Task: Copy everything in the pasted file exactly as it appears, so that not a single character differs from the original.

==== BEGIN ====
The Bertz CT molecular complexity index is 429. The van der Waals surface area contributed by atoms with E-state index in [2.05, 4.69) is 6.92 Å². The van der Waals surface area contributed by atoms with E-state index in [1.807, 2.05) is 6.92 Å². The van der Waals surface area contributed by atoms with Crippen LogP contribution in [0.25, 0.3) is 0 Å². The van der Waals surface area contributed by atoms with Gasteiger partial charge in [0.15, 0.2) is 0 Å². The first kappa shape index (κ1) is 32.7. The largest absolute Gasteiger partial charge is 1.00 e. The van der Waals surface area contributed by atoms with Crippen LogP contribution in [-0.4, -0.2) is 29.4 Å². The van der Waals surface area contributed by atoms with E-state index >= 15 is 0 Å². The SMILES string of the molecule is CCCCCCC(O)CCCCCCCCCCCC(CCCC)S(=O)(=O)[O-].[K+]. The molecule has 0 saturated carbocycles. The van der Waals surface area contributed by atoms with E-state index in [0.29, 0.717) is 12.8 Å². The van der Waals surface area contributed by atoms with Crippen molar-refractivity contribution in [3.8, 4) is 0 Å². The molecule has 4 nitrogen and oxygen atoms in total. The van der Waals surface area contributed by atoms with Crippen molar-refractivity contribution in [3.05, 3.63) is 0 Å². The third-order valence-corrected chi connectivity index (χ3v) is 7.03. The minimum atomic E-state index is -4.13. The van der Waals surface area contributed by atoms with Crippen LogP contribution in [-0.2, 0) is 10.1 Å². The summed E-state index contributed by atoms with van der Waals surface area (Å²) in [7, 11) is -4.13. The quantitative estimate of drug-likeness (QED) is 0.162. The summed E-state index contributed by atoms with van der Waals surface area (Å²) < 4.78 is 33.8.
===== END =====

The Bertz CT molecular complexity index is 429. The van der Waals surface area contributed by atoms with E-state index in [2.05, 4.69) is 6.92 Å². The van der Waals surface area contributed by atoms with E-state index in [1.807, 2.05) is 6.92 Å². The van der Waals surface area contributed by atoms with Crippen LogP contribution in [0.25, 0.3) is 0 Å². The van der Waals surface area contributed by atoms with Gasteiger partial charge in [0.15, 0.2) is 0 Å². The first kappa shape index (κ1) is 32.7. The largest absolute Gasteiger partial charge is 1.00 e. The van der Waals surface area contributed by atoms with Crippen LogP contribution in [-0.4, -0.2) is 29.4 Å². The van der Waals surface area contributed by atoms with E-state index >= 15 is 0 Å². The SMILES string of the molecule is CCCCCCC(O)CCCCCCCCCCCC(CCCC)S(=O)(=O)[O-].[K+]. The molecule has 0 saturated carbocycles. The van der Waals surface area contributed by atoms with E-state index in [0.29, 0.717) is 12.8 Å². The van der Waals surface area contributed by atoms with Crippen molar-refractivity contribution in [3.8, 4) is 0 Å². The molecule has 4 nitrogen and oxygen atoms in total. The van der Waals surface area contributed by atoms with Crippen molar-refractivity contribution in [3.05, 3.63) is 0 Å². The third-order valence-corrected chi connectivity index (χ3v) is 7.03. The minimum atomic E-state index is -4.13. The van der Waals surface area contributed by atoms with Crippen LogP contribution in [-0.2, 0) is 10.1 Å². The summed E-state index contributed by atoms with van der Waals surface area (Å²) in [7, 11) is -4.13. The quantitative estimate of drug-likeness (QED) is 0.162. The summed E-state index contributed by atoms with van der Waals surface area (Å²) < 4.78 is 33.8.